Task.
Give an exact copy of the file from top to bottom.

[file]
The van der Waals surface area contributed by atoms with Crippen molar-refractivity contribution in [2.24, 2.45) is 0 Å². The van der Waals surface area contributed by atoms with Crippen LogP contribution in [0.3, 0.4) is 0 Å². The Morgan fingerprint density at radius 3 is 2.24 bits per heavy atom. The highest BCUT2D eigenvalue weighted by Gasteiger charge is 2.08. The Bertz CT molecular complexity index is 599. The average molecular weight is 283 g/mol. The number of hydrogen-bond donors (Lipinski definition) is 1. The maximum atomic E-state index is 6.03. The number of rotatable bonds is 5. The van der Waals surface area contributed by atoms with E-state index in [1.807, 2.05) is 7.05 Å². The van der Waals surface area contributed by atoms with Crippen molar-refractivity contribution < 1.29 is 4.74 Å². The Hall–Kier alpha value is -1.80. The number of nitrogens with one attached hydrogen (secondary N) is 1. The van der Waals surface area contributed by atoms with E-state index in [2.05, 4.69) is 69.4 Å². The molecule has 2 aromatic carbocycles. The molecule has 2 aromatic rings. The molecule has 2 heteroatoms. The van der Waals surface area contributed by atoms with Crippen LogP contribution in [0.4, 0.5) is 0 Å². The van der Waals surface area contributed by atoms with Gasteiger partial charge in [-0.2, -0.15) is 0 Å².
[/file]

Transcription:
The van der Waals surface area contributed by atoms with Crippen molar-refractivity contribution in [2.24, 2.45) is 0 Å². The van der Waals surface area contributed by atoms with Crippen LogP contribution in [0.3, 0.4) is 0 Å². The Morgan fingerprint density at radius 3 is 2.24 bits per heavy atom. The highest BCUT2D eigenvalue weighted by Gasteiger charge is 2.08. The Bertz CT molecular complexity index is 599. The average molecular weight is 283 g/mol. The number of hydrogen-bond donors (Lipinski definition) is 1. The maximum atomic E-state index is 6.03. The number of rotatable bonds is 5. The van der Waals surface area contributed by atoms with E-state index in [1.807, 2.05) is 7.05 Å². The van der Waals surface area contributed by atoms with Crippen molar-refractivity contribution < 1.29 is 4.74 Å². The Hall–Kier alpha value is -1.80. The number of nitrogens with one attached hydrogen (secondary N) is 1. The van der Waals surface area contributed by atoms with E-state index in [2.05, 4.69) is 69.4 Å². The molecule has 2 aromatic carbocycles. The molecule has 2 aromatic rings. The molecule has 2 heteroatoms. The van der Waals surface area contributed by atoms with Crippen LogP contribution in [0.4, 0.5) is 0 Å². The van der Waals surface area contributed by atoms with Gasteiger partial charge in [-0.2, -0.15) is 0 Å².